Inter-corporate charges between companies engaged in commercial activities can cause cash flow and bookkeeping problems, but there is a way to avoid these difficulties.

Generally, when one company buys commercial supplies from another, the buyer pays GST. The seller then remits the tax to the Canada Revenue Agency (CRA) and the buyer claims an Input Tax Credit to get a refund. But it can take as long as a year for the refund to come through and that delay can create a cash-flow crunch.

But closely related, GST registered Canadian corporations or partnerships may be able to avoid the delay by taking a special election under Section 156 of the Excise Tax Act. The election exempts qualifying companies from having to account for otherwise fully recoverable tax.

The determining factor for eligibility is the closeness of the businesses involved.

In general, Canadian corporations are closely related under the Excise Tax Act if both are GST registered, resident in Canada, and

  • Vertical Ownership: One company owns at least 90 per cent of the value and number of issued and outstanding shares of the capital stock having full voting rights of the other company.
  • Triangular Ownership: One corporation owns not less than 90 per cent of the voting stock outstanding of both corporations.

The definitions become slightly more complicated when non-resident corporations are involved. Two Canadian resident corporations are closely related to each other if they are closely related to the foreign company or would be if all of the corporations were resident in this country.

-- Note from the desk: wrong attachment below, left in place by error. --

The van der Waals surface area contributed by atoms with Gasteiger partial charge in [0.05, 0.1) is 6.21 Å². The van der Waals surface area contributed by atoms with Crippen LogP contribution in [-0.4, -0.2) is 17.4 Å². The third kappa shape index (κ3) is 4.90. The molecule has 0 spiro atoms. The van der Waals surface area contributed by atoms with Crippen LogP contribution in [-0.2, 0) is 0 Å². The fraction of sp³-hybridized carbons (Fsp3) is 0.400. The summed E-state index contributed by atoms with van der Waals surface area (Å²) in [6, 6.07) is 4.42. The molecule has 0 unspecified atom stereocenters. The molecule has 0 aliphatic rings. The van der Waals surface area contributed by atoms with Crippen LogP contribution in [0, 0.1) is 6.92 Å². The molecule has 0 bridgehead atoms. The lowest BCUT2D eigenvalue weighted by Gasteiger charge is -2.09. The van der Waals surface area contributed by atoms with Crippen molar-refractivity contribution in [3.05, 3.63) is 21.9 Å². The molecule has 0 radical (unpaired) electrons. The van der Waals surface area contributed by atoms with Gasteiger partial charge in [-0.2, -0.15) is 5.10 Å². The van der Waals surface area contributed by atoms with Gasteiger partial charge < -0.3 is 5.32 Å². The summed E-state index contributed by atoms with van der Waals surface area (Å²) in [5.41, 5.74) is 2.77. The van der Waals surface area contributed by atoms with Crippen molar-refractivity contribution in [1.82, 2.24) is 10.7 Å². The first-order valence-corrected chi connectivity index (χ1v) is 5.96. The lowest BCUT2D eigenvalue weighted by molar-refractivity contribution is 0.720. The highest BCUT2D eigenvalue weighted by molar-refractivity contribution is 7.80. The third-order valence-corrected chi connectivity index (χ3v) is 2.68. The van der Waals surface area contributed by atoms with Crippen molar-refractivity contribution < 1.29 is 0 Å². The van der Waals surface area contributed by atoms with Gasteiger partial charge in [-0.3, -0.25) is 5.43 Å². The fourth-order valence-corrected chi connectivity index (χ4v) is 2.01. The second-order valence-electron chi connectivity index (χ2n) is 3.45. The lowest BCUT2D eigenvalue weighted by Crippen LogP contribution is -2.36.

For example, assume U.S. Corporation 1 owns 90 per cent of Canadian Corporation A., and U.S. Corporation 2 owns 90 per cent of Canadian Corporation C, which in turn owns 90 per cent of Canadian Corporation B.

Both A and B are closely related because they would be closely related to C if all the corporations were resident in Canada.

B is closely related to C because C owns not less than 90 per cent of B's voting stock outstanding.

And A would be closely related to C because C is a qualifying subsidiary of U.S. Corporation 1, which owns not less than 90 per cent of A's voting shares. A subsidiary qualifies when it meets the residency and 90 per cent ownership guidelines but it does not have to be GST registered.


Canadian partnerships, on the other hand, must meet the following requirements to be eligible for the exemption:

  • The person, or every member of the group, is a current member of the partnership;
  • The person, or the group, is entitled to receive at least 90 per cent of both the partnership's income for the relevant fiscal period and the total amount that would be paid to members of the partnership if it were wound up.
  • The person or the group is able to direct the business and affairs of the partnership.

A Canadian partnership and a Canadian resident corporation are closely related under the act if:

  • The partnership owns not less than 90 per cent of the corporation's voting shares outstanding or
  • The corporation holds all or substantially all of the interest in the partnership.

Ineligible Instances: The exemption does not apply to the sale of real property or supplies that aren't used for commercial purposes. The exemption also isn't available to related individuals or to two or more corporations that are at least 90 per cent owned by the same individual or group.

It isn't necessary to file an official Section 156 election from, but the corporations or partnerships should keep a form or a statement with the same information as the form in their records.

The regulations and requirements can be complicated. Consult with your accountant to see if you are eligible for this exemption.